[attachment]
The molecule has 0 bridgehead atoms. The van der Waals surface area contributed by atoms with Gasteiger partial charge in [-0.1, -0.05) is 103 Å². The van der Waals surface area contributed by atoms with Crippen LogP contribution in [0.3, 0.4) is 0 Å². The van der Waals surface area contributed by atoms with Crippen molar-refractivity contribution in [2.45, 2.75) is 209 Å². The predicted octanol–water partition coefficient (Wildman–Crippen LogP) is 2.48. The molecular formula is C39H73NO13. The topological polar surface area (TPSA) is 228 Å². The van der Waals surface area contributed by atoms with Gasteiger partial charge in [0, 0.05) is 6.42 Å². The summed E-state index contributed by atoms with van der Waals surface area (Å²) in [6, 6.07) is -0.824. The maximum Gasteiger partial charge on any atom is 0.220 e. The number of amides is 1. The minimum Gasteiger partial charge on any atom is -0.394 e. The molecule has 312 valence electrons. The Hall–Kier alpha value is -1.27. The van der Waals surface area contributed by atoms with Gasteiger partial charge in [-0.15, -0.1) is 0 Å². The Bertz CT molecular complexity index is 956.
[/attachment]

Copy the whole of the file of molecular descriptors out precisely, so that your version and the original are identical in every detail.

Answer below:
The molecule has 0 bridgehead atoms. The van der Waals surface area contributed by atoms with Gasteiger partial charge in [-0.1, -0.05) is 103 Å². The van der Waals surface area contributed by atoms with Crippen LogP contribution in [0.3, 0.4) is 0 Å². The van der Waals surface area contributed by atoms with Crippen molar-refractivity contribution in [2.45, 2.75) is 209 Å². The predicted octanol–water partition coefficient (Wildman–Crippen LogP) is 2.48. The molecular formula is C39H73NO13. The topological polar surface area (TPSA) is 228 Å². The van der Waals surface area contributed by atoms with Gasteiger partial charge in [0, 0.05) is 6.42 Å². The summed E-state index contributed by atoms with van der Waals surface area (Å²) in [6, 6.07) is -0.824. The maximum Gasteiger partial charge on any atom is 0.220 e. The number of amides is 1. The minimum Gasteiger partial charge on any atom is -0.394 e. The molecule has 312 valence electrons. The Hall–Kier alpha value is -1.27. The van der Waals surface area contributed by atoms with Gasteiger partial charge in [-0.15, -0.1) is 0 Å². The Bertz CT molecular complexity index is 956.